They soon had three friaries in Paris. In 1578 the first Spanish convent was opened at Barcelona; in 1594 the first Bavarian convent was opened at Innsbruck, and soon houses were established at Munich and Salzburg. In 1619 Paul V. released them from their dependence on the Conventuals, and raised them into an independent Order with a General Minister at their head. The Order attained its zenith in 1775, when it had 64 provinces and about 31,157 subjects.

In the mission-field the Capuchins were such zealous workers in olden times among the heathen and heretics that they became one of the most popular Orders. During the reign of Charles I twelve Capuchins, under the leadership of Friar Cyprian of Grannaches, came to England as chaplains to Queen Henrietta of France. They laboured in London successfully for thirty-nine years, and brought many heretics to the faith. They were expelled the country during the Commonwealth. Many districts in France, Germany, and Austria, owe the preservation of their faith to the zeal of the Capuchin Friars, and for their co-operation in times of trouble many earthly princes, as well as many Popes, owed them a heavy debt of gratitude. In 1782 they had no less than 523 mission stations; of these 125 were in Europe, 44 in Asia, 26 in Africa, and 228 in America, served by French, Spanish, Italian, and German Capuchins. During the French Revolution they lost many of these stations and many changes took place; a great many of their convents were suppressed. They are now most numerous in Italy, Bavaria, and Switzerland; they have mission districts still in Bulgaria, Turkey, and other parts of Europe; eight in Asia, three in Africa, and four in America. In all these districts they have schools and colleges, churches, orphanages and mission houses.

From its earliest days it has been a learned Order, given to the study of philosophy, theology, foreign languages, and especially the dead languages. The time of study in the novitiate for clerics is the same as in the Society of Jesus and other learned Orders – seven years, of which three years are given to philosophy and four to theology, and no student is admitted to the priesthood who has not spent these seven years in the appointed studies. No Order, it is said, except the Jesuits has numbered so many great men, princes, dukes, and noblemen, in its ranks as the Capuchin. It has given 7 Cardinals to the Church, 11 Capuchins have refused the honour; it has had 2 Patriarchs, ii Archbishops, and about 70 Bishops, besides 22 who declined to accept bishoprics. Higher than princes and cardinals, dukes and bishops, are the six saints and nine blessed of the Order; besides these, the causes of twelve other Capuchins for beatification are still in process.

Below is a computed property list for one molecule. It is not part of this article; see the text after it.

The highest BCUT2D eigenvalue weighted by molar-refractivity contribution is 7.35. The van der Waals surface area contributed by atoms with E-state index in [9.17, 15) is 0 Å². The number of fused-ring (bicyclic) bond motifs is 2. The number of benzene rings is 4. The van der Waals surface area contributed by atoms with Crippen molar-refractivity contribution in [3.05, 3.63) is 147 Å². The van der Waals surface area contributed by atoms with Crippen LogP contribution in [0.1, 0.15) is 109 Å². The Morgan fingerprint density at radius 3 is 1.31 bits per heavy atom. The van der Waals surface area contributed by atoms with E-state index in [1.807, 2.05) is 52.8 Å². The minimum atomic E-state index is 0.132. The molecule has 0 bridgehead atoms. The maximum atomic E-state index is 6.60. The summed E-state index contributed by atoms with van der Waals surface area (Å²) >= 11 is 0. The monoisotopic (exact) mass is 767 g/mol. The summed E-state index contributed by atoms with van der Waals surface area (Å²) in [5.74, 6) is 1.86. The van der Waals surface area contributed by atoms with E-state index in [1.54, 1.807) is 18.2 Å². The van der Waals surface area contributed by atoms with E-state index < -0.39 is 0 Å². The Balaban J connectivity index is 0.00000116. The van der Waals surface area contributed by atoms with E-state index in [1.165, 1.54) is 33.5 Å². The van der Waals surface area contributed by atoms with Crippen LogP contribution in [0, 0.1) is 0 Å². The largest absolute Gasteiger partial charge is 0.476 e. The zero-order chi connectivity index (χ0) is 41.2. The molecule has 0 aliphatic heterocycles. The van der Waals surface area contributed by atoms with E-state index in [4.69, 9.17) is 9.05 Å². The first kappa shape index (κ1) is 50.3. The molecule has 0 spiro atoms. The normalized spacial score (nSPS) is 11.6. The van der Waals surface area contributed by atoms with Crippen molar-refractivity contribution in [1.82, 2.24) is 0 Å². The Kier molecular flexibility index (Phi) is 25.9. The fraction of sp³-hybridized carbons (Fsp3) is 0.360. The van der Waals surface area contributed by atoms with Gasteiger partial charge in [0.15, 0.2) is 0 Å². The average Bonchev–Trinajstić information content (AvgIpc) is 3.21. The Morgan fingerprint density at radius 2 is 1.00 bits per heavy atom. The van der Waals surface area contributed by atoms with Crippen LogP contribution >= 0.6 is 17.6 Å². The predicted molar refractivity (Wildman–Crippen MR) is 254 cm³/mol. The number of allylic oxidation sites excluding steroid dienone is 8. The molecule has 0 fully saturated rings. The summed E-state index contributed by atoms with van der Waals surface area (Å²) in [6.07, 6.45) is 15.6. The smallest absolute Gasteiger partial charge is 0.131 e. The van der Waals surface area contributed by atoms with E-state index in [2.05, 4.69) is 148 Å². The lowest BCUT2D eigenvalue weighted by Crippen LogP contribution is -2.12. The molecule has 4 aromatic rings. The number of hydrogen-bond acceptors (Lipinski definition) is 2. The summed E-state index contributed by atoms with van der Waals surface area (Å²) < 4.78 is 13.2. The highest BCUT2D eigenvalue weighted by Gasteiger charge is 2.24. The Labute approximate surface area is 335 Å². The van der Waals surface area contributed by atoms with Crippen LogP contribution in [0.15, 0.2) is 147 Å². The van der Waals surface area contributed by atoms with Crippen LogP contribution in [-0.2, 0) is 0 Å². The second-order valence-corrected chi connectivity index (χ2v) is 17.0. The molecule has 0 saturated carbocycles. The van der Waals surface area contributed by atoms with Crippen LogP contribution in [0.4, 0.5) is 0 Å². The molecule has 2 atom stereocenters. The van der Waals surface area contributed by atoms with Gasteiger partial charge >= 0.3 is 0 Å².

Capuchin nuns are a branch of the Poor Clares, who have as far as possible adopted the dress of the friars, and who keep the rule of Saint Francis in all it strictness.

The habit of the friars is like the Franciscan, of coarse brown serge, but with the pointed capuce attached to it, and a short brown cloak of the same material reaching below the waist; a piece of rope is used as a girdle; sandals are worn, and all the friars wear a beard.

The novitiate lasts one year, but solemn vows are taken only at the end of four years.

There are six Capuchin monasteries in England: that of Saint Francis, Crawley, founded in 1861; our Lady of Seven Dolours, Peckham, founded in 1852; Saint Francis, Chester, founded in 1864; Saint Fidelis, Erith, founded in 1870; the Immaculate Conception, Olton, near Birmingham, House of Studies, founded in 1889; one in Wales, Saint David’s, Pantasaph, founded in 1852, with the novitiate; and four in Ireland; two at Cork, one at Kilkenny, and one in Dublin.

Until recent years, the Capuchins had friaries at Pontypool, Dulwich, and Nuneaton; these have been given over to the respective Bishops. It has also been the custom for the Capuchins to nurse, so to speak, young missions until they were able to support a priest of their own. Thus, during the last fifty years, the Capuchins have started, or taken care of, missions at the following places: Flint, Mold, Holyhead, Horsham, East Grinstead, West Grinstead, Northfleet, Dartford, Greenhithe, Abersychan, Cwinbran, Risca, Blaenavon, Blackwood, Abertillery, Penllwyn, Ross, Aberdare, Bedworth, Saltney, Rossett, and Holmwood. All these, with the exception of three, are now under the care of the Bishops.

It is further interesting to note that the old Church of Saint Patrick, Soho Square, London, was built by an Irish Capuchin, Friar Arthur O’Leary.

MLA Citation

  • Francesca M Steele. “Capuchins”. Monasteries of Great Britain and Ireland, 1903. CatholicSaints.Info. 29 November 2018. Web. 14 April 2021. <>